Tuesday, March 20, 2012

Prosecutor Found to Have Commented on Case Using Alias

A New Orleans businessman being investigated by the local U.S. Attorney noticed that comments on the local newspaper's website seemed to show an insider's knowledge of the case. He hired a forensic linguist to analyze the comments, which were found to match the writing style of court filings from the prosecution. And now one of the prosecutors has admitted that he wrote the comments about the case (and others) using a pseudonym. 'Mencken1951' unmasked: It is federal prosecutor Sal Perricone, Times Picayune, March 15, 2012 (Nola.com). He has been recused from cases on which he commented, and the U.S. Attorney has asked the Department of Justice Office of Professional Responsibility to review his actions.

Hat tip: Ars Technica via Volokh Conspiracy.

Thursday, March 8, 2012

What Research Skills Do Lawyers Need?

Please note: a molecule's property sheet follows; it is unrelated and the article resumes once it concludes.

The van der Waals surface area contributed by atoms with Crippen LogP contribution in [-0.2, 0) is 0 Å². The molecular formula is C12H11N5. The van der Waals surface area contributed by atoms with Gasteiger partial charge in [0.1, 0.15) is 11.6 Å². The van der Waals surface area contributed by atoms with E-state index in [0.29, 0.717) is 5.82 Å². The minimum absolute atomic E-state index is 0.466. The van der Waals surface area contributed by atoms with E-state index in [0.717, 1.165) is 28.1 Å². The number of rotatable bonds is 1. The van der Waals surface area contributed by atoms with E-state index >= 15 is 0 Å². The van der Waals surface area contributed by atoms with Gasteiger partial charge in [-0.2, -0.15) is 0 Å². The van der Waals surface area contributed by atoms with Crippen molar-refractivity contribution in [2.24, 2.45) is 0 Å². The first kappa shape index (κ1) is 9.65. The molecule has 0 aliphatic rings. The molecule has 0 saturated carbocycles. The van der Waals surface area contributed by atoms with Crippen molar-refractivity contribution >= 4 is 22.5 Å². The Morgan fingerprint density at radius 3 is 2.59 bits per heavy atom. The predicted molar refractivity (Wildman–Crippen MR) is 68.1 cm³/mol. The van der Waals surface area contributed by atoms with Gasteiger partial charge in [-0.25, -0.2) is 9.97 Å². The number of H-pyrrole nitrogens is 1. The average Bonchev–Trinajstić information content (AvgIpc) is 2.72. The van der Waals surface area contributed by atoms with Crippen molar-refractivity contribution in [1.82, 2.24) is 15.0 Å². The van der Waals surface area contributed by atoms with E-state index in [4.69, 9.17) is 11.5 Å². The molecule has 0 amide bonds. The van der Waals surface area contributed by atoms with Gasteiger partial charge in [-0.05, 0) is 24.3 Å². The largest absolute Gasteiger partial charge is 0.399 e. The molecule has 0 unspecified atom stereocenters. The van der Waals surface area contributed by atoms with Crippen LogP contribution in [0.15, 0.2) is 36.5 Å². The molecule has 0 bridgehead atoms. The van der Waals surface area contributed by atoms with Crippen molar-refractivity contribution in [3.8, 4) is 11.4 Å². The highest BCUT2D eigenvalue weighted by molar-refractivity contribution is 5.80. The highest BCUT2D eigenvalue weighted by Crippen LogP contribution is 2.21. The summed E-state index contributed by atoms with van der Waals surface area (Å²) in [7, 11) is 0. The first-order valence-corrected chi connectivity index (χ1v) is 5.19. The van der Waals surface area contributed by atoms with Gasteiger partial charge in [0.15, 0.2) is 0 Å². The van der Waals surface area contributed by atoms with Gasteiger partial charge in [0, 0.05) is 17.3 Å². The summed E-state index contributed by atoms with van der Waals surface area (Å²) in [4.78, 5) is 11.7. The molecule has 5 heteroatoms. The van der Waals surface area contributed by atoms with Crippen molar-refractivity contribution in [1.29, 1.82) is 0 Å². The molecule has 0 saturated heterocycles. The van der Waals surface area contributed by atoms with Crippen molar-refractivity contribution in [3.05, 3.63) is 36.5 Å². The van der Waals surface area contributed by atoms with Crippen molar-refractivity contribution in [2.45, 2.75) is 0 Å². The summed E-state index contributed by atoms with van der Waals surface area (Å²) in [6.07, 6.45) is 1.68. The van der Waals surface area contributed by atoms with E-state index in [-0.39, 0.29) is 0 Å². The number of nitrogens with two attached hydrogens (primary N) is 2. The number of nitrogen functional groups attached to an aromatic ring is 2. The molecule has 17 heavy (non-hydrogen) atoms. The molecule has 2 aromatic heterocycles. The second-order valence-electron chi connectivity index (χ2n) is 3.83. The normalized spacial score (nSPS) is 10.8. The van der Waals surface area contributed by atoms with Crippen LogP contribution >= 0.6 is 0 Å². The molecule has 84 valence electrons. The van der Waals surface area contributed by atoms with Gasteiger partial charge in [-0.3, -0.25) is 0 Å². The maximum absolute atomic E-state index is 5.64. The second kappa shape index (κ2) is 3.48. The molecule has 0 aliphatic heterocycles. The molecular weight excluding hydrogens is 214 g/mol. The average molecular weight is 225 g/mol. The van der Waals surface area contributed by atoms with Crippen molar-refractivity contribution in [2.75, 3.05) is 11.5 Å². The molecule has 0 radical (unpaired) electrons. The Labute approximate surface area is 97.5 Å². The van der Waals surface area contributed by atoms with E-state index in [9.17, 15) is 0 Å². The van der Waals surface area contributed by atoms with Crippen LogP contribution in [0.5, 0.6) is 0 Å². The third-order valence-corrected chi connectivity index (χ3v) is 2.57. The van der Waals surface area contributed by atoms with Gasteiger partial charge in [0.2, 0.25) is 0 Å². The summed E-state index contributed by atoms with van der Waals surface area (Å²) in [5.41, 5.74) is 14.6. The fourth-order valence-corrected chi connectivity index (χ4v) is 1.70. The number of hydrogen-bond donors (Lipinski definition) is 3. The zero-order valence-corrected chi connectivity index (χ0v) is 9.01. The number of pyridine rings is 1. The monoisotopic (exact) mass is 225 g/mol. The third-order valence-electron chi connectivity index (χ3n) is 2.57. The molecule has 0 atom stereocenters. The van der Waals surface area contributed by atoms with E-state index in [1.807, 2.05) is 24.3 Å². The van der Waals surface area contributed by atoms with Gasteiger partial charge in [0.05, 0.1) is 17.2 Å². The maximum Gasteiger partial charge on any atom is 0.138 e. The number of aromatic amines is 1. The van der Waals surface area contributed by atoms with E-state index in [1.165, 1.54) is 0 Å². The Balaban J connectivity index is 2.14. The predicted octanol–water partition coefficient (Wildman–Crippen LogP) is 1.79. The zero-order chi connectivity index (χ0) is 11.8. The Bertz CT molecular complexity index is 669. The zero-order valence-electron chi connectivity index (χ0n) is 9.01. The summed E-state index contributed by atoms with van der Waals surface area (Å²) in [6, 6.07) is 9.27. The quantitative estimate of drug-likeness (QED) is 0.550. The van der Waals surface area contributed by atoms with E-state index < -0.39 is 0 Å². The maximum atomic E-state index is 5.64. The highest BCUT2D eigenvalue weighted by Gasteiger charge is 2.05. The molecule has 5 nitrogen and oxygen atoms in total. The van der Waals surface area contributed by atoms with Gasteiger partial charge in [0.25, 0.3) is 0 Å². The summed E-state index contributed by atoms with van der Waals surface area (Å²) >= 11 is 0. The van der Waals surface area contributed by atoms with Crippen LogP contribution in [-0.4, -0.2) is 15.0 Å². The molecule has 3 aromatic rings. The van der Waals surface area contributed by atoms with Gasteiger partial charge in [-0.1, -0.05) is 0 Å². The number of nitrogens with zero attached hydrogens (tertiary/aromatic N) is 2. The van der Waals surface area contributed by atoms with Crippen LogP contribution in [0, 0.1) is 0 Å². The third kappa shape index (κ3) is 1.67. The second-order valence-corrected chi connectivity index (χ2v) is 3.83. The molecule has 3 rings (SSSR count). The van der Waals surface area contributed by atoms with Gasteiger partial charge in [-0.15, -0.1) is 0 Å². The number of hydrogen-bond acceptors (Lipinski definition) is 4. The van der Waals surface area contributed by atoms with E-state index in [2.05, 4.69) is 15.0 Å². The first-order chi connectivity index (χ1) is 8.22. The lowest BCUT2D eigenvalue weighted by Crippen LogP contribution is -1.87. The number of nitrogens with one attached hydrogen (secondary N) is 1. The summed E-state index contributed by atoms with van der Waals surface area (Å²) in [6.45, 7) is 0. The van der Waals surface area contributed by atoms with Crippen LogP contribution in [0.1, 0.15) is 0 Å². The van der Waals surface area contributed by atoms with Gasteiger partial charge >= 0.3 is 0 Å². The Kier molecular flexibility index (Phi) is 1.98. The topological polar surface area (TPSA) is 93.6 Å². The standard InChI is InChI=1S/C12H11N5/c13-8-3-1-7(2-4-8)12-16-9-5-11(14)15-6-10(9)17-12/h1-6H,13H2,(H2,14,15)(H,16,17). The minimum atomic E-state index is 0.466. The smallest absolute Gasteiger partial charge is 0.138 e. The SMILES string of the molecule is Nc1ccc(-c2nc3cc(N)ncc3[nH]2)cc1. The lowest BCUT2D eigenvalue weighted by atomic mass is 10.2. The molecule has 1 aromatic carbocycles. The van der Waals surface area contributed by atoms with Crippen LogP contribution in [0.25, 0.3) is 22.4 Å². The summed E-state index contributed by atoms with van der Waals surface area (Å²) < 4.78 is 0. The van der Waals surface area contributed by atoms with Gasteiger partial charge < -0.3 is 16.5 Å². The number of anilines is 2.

The American Association of Law Libraries is currently conducting a survey of legal practitioners to identify the current and future research skills that law school graduates need to succeed in legal practice. This information will help law schools determine how to develop their curriculum to meet the research needs of their graduates. Please consider taking a minute to share your thoughts here: http://www.surveymonkey.com/s/skillsforlegalpractice. Responses are anonymous.

If you have any questions, please contact Susan Nevelow Mart (Susan.Nevelow.Mart [at] colorado.edu) or Shawn Nevers (neverss [at] lawgate.byu.edu), the chair and vice chair of the Task Force on Identifying Skills & Knowledge for Legal Practice.